According to the Good Visitor’s Guide to New Orleans, which is put out by the city’s Music and Culture Coalition, it’s polite to leave a dollar if you stop and watch, and a “good rule of thumb is the longer you stay, the more you pay.” Check out the Good Visitor’s Guide for more information.

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Do stake out a public restroom.

This is just good common sense.

“Much of the celebration happens out on the streets,” says Sonnier, “and after a full day of eating and drinking, knowing where you can go to get some water, and take care of nature, is an important element of any reveler’s planning.”

Don’t flash for beads.

If movies and TV shows have taught us anything, it’s that revelers often flash the krewes in exchange for beads — but contrary to popular belief, public nudity is “a strict no-no” throughout the city, Sonnier warns.

“Beads are thrown in copious amounts from every float, so there’s no need to remove any clothing to get your coveted throw.”

You can keep your shirts on, people.

You can keep your shirts on, people.
(iStock)

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Don’t overindulge.

“With the biggest parades starting the Wednesday before Mardi Gras day, it’s good to remember that this festival is a marathon, not a sprint,” Sonnier tells Fox News. “While everyone is encouraged to have fun, make sure you stay responsible. You wouldn’t want to miss a parade from having a wicked hangover.”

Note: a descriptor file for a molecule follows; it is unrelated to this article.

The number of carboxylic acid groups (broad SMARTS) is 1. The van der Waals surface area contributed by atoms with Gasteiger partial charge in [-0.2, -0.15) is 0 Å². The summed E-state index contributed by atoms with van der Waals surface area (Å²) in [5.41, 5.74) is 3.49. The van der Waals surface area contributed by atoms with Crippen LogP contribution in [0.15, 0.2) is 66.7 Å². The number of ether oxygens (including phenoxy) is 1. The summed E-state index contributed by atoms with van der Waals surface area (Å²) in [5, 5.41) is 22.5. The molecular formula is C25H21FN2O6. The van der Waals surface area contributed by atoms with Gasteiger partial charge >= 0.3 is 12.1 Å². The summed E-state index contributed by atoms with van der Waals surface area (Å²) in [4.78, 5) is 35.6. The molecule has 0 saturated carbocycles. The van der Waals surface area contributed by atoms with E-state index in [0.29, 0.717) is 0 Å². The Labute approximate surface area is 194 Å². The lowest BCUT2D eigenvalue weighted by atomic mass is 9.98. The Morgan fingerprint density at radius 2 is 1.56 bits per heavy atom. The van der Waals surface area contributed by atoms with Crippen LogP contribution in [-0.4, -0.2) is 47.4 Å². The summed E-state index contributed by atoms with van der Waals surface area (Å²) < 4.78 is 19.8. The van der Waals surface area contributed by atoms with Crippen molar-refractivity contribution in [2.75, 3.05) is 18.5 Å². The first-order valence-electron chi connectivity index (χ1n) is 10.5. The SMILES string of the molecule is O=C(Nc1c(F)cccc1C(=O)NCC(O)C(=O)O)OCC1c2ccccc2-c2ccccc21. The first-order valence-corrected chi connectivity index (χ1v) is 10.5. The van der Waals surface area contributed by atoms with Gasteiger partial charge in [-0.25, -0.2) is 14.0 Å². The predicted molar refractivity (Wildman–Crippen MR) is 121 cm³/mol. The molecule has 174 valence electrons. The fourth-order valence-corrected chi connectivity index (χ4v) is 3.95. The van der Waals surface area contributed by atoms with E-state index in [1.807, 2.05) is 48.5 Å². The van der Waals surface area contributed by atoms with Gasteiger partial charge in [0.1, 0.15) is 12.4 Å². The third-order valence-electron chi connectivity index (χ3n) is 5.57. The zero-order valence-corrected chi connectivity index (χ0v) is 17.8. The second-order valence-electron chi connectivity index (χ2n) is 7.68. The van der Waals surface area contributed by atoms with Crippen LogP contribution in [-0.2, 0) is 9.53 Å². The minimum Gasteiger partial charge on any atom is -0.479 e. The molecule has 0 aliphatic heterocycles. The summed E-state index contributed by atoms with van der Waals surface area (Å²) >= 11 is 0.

Don’t pet a police horse.

Cops on horseback are a common sight during Mardi Gras festivities, but make no mistake: Those horses are on-duty.

“No matter how cute the horses are, everyone should remember that they are working as much as their riders and touching them is strongly discouraged — and will result in arrest,” says Sonnier.

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Don’t drink from a glass container.

Yes, you can drink on the streets in New Orleans, but no, not from a glass container. (“Broken glass on the streets is a hazard,” Sonnier explains.) Luckily, most drinking establishments will be more than happy to serve you in a plastic to-go cup — or fill up a reusable cup, should you happen to have one.

Don’t stake your claim on a parade route too early.

In the interest of giving everyone a decent chance to view the parades, the city of New Orleans has long discouraged too-eager revelers from saving spots along the parade routes too early. But in 2020, authorities started cracking down on anyone reserving a space more than four hours before the parade.

“If you lay out your gear earlier … city workers will remove your items,” Sonnier says, citing the city’s newest ordinance.

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At the end of the day, Sonnier says anyone can have a safe, enjoyable time if they keep one thing in mind.

“Remember this is a family event,” Sonnier says. “People of all ages and from every walk of life enjoy Mardi Gras. Be mindful of who’s around you.”